Fostering Resilience When Addressing the Mental Health of Children


By Iris Smith

While there is no comprehensive surveillance system to track children’s mental health and indicators of mental health vary across federal data collection systems, the available data indicate that mental health issues among children are a serious public health concern affecting all sociodemographic groups. A review of 9 national data systems that include indicators of children’s mental health from 2013-2019 found that data on Asian, American Indian/Alaskan Native, Pacific Islanders, immigrant and refugee children was especially limited.1  The review also found an association between the lack of economic resources and disparities in mental health indicators, with children living in households with the lowest income level having the highest prevalence of mental health problems.  Data from the Medical Expenditure Panel Survey, a nationally representative survey of health care utilization, insurance coverage, health status and healthcare payment source of noninstitutionalized households in the U.S., found persistent disparities in access to mental health services and expenditures for outpatient care from 2010-2017, despite policy reforms. Rates of unmet mental health needs varied by geographic region and were highest in 12 southern and midwestern states. Disparities in access between Black and White children worsened over time.2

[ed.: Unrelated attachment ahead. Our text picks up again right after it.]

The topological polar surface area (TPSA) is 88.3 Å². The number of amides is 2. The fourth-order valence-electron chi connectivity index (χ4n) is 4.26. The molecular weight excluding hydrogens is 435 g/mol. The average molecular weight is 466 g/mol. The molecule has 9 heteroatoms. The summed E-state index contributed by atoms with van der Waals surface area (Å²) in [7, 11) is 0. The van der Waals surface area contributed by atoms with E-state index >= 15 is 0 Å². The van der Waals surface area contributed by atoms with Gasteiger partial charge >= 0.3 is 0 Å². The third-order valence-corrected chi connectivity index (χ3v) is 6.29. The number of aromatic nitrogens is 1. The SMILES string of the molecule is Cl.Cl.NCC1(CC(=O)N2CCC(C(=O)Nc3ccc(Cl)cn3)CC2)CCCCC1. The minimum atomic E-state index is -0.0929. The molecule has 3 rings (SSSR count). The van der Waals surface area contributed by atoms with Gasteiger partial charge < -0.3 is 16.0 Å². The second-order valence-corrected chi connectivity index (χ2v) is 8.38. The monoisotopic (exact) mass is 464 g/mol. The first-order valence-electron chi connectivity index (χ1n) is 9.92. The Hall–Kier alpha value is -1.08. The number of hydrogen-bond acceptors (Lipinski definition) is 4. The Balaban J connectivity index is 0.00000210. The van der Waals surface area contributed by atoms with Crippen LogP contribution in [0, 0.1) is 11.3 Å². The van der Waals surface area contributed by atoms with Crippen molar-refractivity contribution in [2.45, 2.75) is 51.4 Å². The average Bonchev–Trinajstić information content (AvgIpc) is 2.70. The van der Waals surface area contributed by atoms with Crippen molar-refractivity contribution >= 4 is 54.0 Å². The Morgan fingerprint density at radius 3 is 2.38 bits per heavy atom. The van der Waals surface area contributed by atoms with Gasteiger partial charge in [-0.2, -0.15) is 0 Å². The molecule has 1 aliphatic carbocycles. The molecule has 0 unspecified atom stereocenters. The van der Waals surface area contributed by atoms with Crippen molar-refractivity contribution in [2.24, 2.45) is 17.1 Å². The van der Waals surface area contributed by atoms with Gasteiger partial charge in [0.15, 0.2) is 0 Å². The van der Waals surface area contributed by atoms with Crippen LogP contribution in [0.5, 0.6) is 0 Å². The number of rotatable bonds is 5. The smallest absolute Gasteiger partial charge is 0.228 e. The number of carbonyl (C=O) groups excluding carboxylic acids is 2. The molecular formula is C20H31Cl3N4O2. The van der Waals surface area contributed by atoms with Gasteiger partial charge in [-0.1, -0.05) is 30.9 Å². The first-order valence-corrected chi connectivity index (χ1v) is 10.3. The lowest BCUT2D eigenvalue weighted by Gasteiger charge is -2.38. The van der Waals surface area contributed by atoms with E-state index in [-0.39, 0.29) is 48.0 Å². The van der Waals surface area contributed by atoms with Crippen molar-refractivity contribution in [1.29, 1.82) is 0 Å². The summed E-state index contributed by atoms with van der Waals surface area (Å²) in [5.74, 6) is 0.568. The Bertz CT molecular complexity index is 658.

There is increasing evidence that the COVID-19 pandemic has contributed to an increase in emotional distress, suicide, and substance abuse among all population groups.  A cross sectional study of 190 million emergency department (ED) admissions found that visit rates for mental health conditions, suicide attempts, all drug and opioid overdoses, intimate partner violence, and child abuse/neglect increased during the pandemic (March-October 2020) compared to visits during the same period the previous year.3 Results of the 2021 Adolescent Experiences and Behaviors Survey (AEBS)4 administered by the Centers for Disease Control and Prevention indicated that approximately 1 in 3 high school students experienced poor mental health “most of the time” or “always” during the pandemic and during the past 30 days and that 18.9% of students had seriously considered attempting suicide and 9% had attempted suicide during the 12 months preceding the survey.5  Despite research on the prevalence of mental health issues in children, research on protective factors and resilience  is limited.  Natural disasters such as fires, floods, and storms can lead to lasting trauma in children and are becoming more frequent.   Social supports, positive relationships, a sense of “agency” and confidence in a better future are some of the factors associated with resilience.6 The  2021 ABES (Jones et al., 2021) study found that “connectedness” to individuals at school physically or virtually appeared to lower the risk for mental health problems during the COVID-19 pandemic.5 The recent increase in mental health problems among children and adolescents illuminates the need to better understand and promote mechanisms that foster resilience in the face of traumatic environmental events such as pandemics, natural disasters, and mass shootings.